As built, SM1 has to go to the curb, find a car with no one in it (we hope), grab it, schlep it someplace that can withstand having a car tossed from it (with a 3" radius clearance, so he can get some language into it), and throw it, taking an OCV penalty based on throwing, and a DCV penalty for grabbing the vehicle. This might take up to a turn.

 

SM2 is in a location it's reasonable to have a car, and no one's gone to any trouble to clear the area of car-like objects for a turn while SM2 wasn't resisting. He blasts his target with a car, with decent accuracy, and can bounce it if he chooses and has a CSL that applies. This is a half phase action.

 

I see the difference. Do you see the difference?

If I saw the difference right away I wouldn't have asked - if I wanted to show off how smart I was I'd post somewhere dumber.

 

I think you're assuming a lot about SM2's location. Why isn't he penalized for the lack of balance/ aerodynamics of the vehicle he's tossing? I guess because he paid the points for the EB, so rather than the car being a car, it's a special effect. In contrast SM1 is tossing a car with all the inherent penalties.

 

That makes pretty good sense. Thanks for the input.

 

Do you think that the added outlay of points means that SM2 doesn't have to take the time to acquire the focus before heaving it? If he dropped his gun he'd have to take the time to pick it up. I'm not sure I agree with you on the time savings, unless he took Fast Draw with cars (an idea so crazy it borders on genius), and I think SM1 could do that too.

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Re: Logical Consequences vs. Conscientious Point Allocation

 

Well' date=' not [i']always[/i]. It is OIF after all. More often, certainly.

SM2 lives in a universe with more opportune cars because he bought the EB? That's kind of deep.

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Re: Logical Consequences vs. Conscientious Point Allocation

 

If I saw the difference right away I wouldn't have asked - if I wanted to show off how smart I was I'd post somewhere dumber.

 

I think you're assuming a lot about SM2's location. Why isn't he penalized for the lack of balance/ aerodynamics of the vehicle he's tossing? I guess because he paid the points for the EB, so rather than the car being a car, it's a special effect. In contrast SM1 is tossing a car with all the inherent penalties.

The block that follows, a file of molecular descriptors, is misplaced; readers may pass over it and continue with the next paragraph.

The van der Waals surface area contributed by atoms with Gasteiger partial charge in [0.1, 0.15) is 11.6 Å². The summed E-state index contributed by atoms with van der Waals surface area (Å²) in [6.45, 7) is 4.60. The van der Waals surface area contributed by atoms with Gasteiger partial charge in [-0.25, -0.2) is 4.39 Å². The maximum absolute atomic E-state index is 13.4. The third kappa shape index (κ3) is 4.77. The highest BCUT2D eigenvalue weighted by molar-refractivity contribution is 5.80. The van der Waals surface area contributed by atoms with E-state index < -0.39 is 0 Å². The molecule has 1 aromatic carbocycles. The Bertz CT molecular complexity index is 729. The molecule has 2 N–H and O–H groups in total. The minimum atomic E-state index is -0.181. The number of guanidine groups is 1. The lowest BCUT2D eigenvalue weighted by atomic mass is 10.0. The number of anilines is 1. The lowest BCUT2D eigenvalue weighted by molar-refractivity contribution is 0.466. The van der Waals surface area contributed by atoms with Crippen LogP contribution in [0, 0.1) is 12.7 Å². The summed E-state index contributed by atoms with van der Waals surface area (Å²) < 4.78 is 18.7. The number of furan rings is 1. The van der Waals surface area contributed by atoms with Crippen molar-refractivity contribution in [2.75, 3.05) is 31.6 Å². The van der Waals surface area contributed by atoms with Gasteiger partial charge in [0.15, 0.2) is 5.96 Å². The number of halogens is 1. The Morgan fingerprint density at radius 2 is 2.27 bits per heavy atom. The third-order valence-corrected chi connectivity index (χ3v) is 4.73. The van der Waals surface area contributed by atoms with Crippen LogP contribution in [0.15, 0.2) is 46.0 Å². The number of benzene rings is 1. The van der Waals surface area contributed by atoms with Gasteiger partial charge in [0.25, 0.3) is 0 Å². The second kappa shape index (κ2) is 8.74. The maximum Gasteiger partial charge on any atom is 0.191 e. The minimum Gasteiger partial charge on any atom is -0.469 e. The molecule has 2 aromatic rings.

That makes pretty good sense. Thanks for the input.

 

Some of this is that we're too easy on "grab and throw" maneuvers. Take a look at the FAQ - I think the question is still there. The Q was whether I can grab and throw at another target as a single phase attack action. The answer was that you can grab and toss the target, but not throw him accurately at a second target. Throwing him at another target is a second attack action, so it will require another phase. So one phase to pick up the car, another to throw it at someone. That extra phase is more time than a Haymaker. It should be enforced.

 

The car is not balanced or aerodynamic. That's -4 OCV.

 

Moving beyond the rules as written, I would also eliminate the "automatic area effect" of a thrown object. Characters larger than 1 hex don't get targeted as hexes, they take a DCV penalty. Objects larger than one hex should not target hexes, but get OCV bonuses, and possibly an automatic non-selective AoE if they are large enough. Maybe this should be a tradeoff - you get the bonus OCV on the target you're aiiming at, or normal OCV against all in the area.

 

Do you think that the added outlay of points means that SM2 doesn't have to take the time to acquire the focus before heaving it? If he dropped his gun he'd have to take the time to pick it up. I'm not sure I agree with you on the time savings' date=' unless he took Fast Draw with cars (an idea so crazy it borders on genius), and I think SM1 could do that too.[/quote']